Cleanup Assistance

Cost of Cleanup

Fact Sheet (PDF)

Wildfire Asbestos

Wildfire Cleanup and Asbestos Concerns

LRAPA strongly recommends waiting for government funded assistance for hazard and debris removal.

After Fire

Losing a home to fire is traumatic, both physically and emotionally. Sometimes there is physical injury or loss of human life, or the loss of pets. Always there is the loss of property, and items of financial or sentimental value.

During such crisis it is easy to not consider the hazardous nature of ash and debris on your property. It’s important to understand that hazards to your immediate and long-term health exist in that ash and debris. Performing your own cleanup and debris removal may put yourself and others at risk.

Cleanup Assistance
2020 Wildfires

The State of Oregon is working with federal, state and local partners to safely address ash and debris from the 2020 Oregon wildfires. Removing fire debris is a two-step cleanup process.

Step 1: Clearing properties of household hazardous waste to minimize exposure of hazardous materials to the public – at no cost to property owners.

Step 2: Removing ash, debris, and burned-out structures – at no cost to property owners.

Progress updates on this effort can be found on the Oregon wildfire response and recovery webpage.

Wildfire Cleanup

Cost of Cleanup

Cleaning your property may be a long and costly venture. Removal of household hazardous waste and debris can be an incredibly expensive process, costing as much as $75,000. Even with insurance, a majority of this cost may not be covered. For the 2020 Oregon Wildfires the state and federal government have committed to paying for removal of household hazardous waste, which means impacted community members can reserve your insurance funds for other recovery efforts.

On November 16, 2020, the Oregon Debris Management Task Force announced that the State of Oregon will provide no-cost wildfire ash and debris cleanup for all homes and businesses in the eight counties affected by the disastrous 2020 September wildfires, regardless of FEMA reimbursement. This includes mobile home parks, second homes, businesses, and other structures.

LRAPA strongly urges impacted community members to participate in the government cleanup efforts and to not remove hazardous materials and debris alone because of the potential risks to health and safety. However, the below fact sheet provided guidance on the homeowner process to cleanup and dispose of asbestos containing materials and asbestos containing waste.

LRAPA monitors air quality throughout Lane County with eight regulatory-grade monitors and over 90 commercial-grade air sensors. Air Quality Index values are updated hourly.

Find the current air quality, look up the closest monitor to you, and learn more about the Air Quality Index (AQI) on the Current Air Quality Page.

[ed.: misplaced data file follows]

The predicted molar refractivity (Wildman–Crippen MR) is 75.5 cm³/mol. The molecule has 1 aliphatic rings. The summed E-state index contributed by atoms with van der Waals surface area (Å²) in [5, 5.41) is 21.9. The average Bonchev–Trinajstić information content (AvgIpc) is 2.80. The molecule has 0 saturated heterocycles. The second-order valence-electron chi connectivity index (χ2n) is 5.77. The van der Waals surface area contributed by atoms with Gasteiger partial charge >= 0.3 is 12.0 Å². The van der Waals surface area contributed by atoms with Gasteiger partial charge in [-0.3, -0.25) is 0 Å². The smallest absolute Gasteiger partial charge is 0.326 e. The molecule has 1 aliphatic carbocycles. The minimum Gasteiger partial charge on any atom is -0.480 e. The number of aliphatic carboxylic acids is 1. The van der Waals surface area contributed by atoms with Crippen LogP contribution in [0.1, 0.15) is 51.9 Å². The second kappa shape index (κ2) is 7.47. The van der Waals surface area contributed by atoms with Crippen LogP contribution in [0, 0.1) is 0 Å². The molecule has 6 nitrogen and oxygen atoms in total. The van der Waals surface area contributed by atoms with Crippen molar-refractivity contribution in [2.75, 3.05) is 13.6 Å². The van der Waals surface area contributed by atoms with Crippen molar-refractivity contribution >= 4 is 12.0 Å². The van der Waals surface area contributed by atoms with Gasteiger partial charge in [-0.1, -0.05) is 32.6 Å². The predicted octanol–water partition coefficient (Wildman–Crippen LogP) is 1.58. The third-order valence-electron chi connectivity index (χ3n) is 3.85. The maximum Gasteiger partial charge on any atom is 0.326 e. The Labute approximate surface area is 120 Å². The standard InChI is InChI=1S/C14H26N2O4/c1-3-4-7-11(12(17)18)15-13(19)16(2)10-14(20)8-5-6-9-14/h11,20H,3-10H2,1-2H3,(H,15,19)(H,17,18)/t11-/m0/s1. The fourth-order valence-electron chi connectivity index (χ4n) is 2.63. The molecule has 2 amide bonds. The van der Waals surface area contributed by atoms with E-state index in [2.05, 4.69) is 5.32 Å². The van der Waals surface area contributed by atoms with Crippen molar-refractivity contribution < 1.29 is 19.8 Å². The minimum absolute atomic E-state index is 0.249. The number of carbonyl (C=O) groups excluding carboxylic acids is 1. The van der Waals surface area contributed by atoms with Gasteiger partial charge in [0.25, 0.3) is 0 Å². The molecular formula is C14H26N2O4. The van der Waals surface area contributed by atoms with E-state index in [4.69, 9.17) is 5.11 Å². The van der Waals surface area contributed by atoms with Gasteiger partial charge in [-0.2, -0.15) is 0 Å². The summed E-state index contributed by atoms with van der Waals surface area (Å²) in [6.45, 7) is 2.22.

LRAPA regulates the burning of wood and yard debris, known as “outdoor burning,” in Lane County. LRAPA also enforces home wood heating – such as fireplaces and wood stoves – opacity ordinances for the cities of Eugene, Springfield and Oakridge. Seasonal and daily restrictions can exist for both forms of burning. Check to see if there are any active burning curtailments in effect on the burning restrictions webpage.
LRAPA logo
LRAPA is responsible for issuing air permits to commercial and industrial operations with emissions above a certain threshold. Check to see if your business needs a permit by following our 5-step guide on our Permitting Overview webpage.

Asbestos is the name of a group of naturally occurring fibrous minerals that are heat-resistant, strong and extremely durable. Asbestos has historically been used in over 4,000 building products because of these properties.

Asbestos can cause lung cancer, asbestosis and mesothelioma. There is no safe level of exposure to friable asbestos.

LRAPA regularly solicits public comment on proposed agency actions such as rule changes, proposed air permits, and the agency’s annual budget. LRAPA also hosts monthly Board of Director and Citizen Advisory Committee meetings.

Learn more about these public comment window and public meetings on our News, Notices & Public Calendar webpage.

The physical environment is a crucial component of any individual’s health and well-being.  Every community needs access to safe air, land and water.  LRAPA has curated together a collation of topics commonly asked about by the community to provide information, important details, and connect interested community members with resources.

Explore the many topics of information on our Community Center webpage.

LRAPA is the local air authority responsible for monitoring Lane County’s air and administering programs that protect and improve air quality. LRAPA was founded in 1968 as an intergovernmental agreement between the cities of Springfield and Eugene. Today’s intergovernmental agreement includes Lane County and the cities of Cottage Grove, Eugene, Oakridge, and Springfield.